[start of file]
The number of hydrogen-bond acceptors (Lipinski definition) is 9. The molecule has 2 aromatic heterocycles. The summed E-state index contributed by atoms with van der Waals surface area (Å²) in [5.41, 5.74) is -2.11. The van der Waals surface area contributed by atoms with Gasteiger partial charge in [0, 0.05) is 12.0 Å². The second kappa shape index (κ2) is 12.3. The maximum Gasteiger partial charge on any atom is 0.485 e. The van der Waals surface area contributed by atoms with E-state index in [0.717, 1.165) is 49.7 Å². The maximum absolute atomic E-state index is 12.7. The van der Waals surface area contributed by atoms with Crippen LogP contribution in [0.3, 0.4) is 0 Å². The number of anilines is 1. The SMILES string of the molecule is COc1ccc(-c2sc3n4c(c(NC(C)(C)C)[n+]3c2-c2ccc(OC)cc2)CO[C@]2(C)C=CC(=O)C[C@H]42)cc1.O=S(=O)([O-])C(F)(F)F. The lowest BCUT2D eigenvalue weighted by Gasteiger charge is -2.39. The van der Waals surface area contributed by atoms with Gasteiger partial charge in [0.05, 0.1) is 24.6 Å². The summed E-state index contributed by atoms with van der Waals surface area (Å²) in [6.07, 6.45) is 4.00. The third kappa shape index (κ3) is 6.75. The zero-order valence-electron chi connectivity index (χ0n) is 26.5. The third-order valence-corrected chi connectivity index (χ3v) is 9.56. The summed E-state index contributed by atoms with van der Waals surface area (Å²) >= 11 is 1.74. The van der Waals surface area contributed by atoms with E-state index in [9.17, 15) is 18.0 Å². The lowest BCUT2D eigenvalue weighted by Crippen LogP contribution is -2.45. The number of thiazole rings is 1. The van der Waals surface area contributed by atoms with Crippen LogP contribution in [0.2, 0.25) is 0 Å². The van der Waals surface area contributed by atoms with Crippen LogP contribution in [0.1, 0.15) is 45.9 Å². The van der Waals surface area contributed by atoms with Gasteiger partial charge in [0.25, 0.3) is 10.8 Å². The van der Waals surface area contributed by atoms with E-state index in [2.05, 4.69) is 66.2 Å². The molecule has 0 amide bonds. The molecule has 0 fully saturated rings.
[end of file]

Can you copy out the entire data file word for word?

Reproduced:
The number of hydrogen-bond acceptors (Lipinski definition) is 9. The molecule has 2 aromatic heterocycles. The summed E-state index contributed by atoms with van der Waals surface area (Å²) in [5.41, 5.74) is -2.11. The van der Waals surface area contributed by atoms with Gasteiger partial charge in [0, 0.05) is 12.0 Å². The second kappa shape index (κ2) is 12.3. The maximum Gasteiger partial charge on any atom is 0.485 e. The van der Waals surface area contributed by atoms with E-state index in [0.717, 1.165) is 49.7 Å². The maximum absolute atomic E-state index is 12.7. The van der Waals surface area contributed by atoms with Crippen LogP contribution in [0.3, 0.4) is 0 Å². The number of anilines is 1. The SMILES string of the molecule is COc1ccc(-c2sc3n4c(c(NC(C)(C)C)[n+]3c2-c2ccc(OC)cc2)CO[C@]2(C)C=CC(=O)C[C@H]42)cc1.O=S(=O)([O-])C(F)(F)F. The lowest BCUT2D eigenvalue weighted by Gasteiger charge is -2.39. The van der Waals surface area contributed by atoms with Gasteiger partial charge in [0.05, 0.1) is 24.6 Å². The summed E-state index contributed by atoms with van der Waals surface area (Å²) in [6.07, 6.45) is 4.00. The third kappa shape index (κ3) is 6.75. The zero-order valence-electron chi connectivity index (χ0n) is 26.5. The third-order valence-corrected chi connectivity index (χ3v) is 9.56. The summed E-state index contributed by atoms with van der Waals surface area (Å²) >= 11 is 1.74. The van der Waals surface area contributed by atoms with E-state index in [9.17, 15) is 18.0 Å². The lowest BCUT2D eigenvalue weighted by Crippen LogP contribution is -2.45. The number of thiazole rings is 1. The van der Waals surface area contributed by atoms with Crippen LogP contribution in [0.2, 0.25) is 0 Å². The van der Waals surface area contributed by atoms with Crippen LogP contribution in [0.1, 0.15) is 45.9 Å². The van der Waals surface area contributed by atoms with Gasteiger partial charge in [0.25, 0.3) is 10.8 Å². The van der Waals surface area contributed by atoms with E-state index in [2.05, 4.69) is 66.2 Å². The molecule has 0 amide bonds. The molecule has 0 fully saturated rings.